We are all experiencing the impact of the Coronavirus pandemic and we know that many of you will be worried and upset about what it could mean over the coming days and weeks. As always, City Psychology Group (CPG) is here to help and support you.

Many of our clients routinely make use of our equally effective online therapy sessions, so in light of the current situation our team are working very hard to ensure all clients can benefit from continued therapy online. We therefore ask for you to please bear with us during this busy period in order to enable us to continue providing you with the high quality care that we pride ourselves in. You can do this by providing us with as much notice as possible if you are unable to attend a session as demand is currently high.

We wish you well at this uncertain time, and are grateful to all those in other health services elsewhere, who are working selflessly to keep everyone safe.

Be well and there for each other.


Dr Michael Sinclair
CEO, Clinical Director

 
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Systemic Therapy

What kind of therapy is it?

Systemic therapy is more commonly known as family therapy. It focuses on relationships in families, couples, and workplaces.

What problems can it help with?

Systemic therapy focuses on relationships, and so may be particularly helpful when relationships seem to be central to the problem. Many problems may be influenced by relationships, however, and so may respond to systemic therapy. This is particularly the case for children, as children are so strongly affected by the relationships within their families. Systemic therapy is suitable for all kinds of families and relationships.

How does it work?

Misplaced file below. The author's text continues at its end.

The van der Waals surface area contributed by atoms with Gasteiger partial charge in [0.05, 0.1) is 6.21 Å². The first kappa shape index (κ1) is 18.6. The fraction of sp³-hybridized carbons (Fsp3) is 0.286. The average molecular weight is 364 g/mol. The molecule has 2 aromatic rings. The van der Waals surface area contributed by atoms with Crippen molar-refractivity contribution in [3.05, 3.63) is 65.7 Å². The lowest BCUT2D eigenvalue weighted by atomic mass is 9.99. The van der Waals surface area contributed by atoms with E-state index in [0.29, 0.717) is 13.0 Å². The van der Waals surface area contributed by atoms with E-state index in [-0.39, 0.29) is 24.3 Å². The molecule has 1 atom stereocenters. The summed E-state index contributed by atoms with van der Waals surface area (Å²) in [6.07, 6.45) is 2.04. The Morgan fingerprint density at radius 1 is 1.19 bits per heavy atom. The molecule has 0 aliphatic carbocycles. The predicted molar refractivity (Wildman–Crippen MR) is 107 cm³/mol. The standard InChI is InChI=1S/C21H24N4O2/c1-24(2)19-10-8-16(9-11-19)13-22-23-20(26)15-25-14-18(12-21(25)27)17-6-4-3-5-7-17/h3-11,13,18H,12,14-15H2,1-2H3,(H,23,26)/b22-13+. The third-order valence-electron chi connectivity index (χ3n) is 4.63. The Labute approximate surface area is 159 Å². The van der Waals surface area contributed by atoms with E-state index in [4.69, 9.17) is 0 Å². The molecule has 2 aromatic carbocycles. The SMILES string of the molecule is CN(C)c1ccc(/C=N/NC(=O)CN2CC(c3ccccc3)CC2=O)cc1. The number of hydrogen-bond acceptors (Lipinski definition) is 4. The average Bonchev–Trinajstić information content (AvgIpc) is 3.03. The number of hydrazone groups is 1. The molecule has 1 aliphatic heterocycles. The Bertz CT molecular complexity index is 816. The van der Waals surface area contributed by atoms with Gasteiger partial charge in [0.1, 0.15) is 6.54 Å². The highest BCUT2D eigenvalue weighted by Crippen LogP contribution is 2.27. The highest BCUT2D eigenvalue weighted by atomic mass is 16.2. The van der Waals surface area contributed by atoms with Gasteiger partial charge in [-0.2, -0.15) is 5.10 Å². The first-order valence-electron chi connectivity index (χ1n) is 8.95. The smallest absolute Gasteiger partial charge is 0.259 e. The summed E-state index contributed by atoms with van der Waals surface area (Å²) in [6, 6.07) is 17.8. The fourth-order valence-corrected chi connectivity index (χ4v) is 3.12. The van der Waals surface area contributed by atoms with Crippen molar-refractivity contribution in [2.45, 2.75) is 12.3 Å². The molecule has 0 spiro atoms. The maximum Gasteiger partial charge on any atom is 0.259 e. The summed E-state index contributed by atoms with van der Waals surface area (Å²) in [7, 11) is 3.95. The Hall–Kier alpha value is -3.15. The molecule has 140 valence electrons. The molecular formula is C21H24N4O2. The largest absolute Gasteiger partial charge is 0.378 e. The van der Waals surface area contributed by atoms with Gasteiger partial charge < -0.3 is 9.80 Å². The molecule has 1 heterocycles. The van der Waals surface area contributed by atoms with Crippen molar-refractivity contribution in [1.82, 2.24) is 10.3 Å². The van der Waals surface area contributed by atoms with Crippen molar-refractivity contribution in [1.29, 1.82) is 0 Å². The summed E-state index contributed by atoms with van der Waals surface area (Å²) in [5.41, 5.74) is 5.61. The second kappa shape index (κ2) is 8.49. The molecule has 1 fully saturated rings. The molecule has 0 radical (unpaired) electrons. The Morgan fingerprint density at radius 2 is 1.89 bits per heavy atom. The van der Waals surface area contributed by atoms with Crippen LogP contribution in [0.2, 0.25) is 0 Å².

Systemic therapists focus on patterns in relationships: roles that people take on or are given; patterns of behaviour; emotional dynamics; and the effect of important past events. Through becoming aware of these and making changes in them, many difficulties in relationships can be eased. 

What will a typical session be like?

Systemic therapy can be as short as one or two sessions, or it can be long-term. Systemic therapists might work with individuals, couples, several family members, whole families, or work teams. They never take sides or blame a member of the “system” (the family, couple, or team) for the problem, but rather look for ways for the members of the system to reach new shared understandings that will improve relationships. When working with children, systemic therapists might use play as a therapeutic technique.

What’s the evidence?

There is extensive evidence for the effectiveness of systemic therapy, and it is recommended by NICE (that body that gives guidelines for treatment to be offered by the NHS) for: alcohol abuse; eating disorders; depression in adults and children; antisocial behaviour in young people; antenatal and postnatal depression; bipolar disorder; diabetes; and psychosis and schizophrenia in adults and young people.

Further reading:
The Association for Family Therapy (PDF)
Amazon: The Intense Experience of Family Therapy Paperback

 
 
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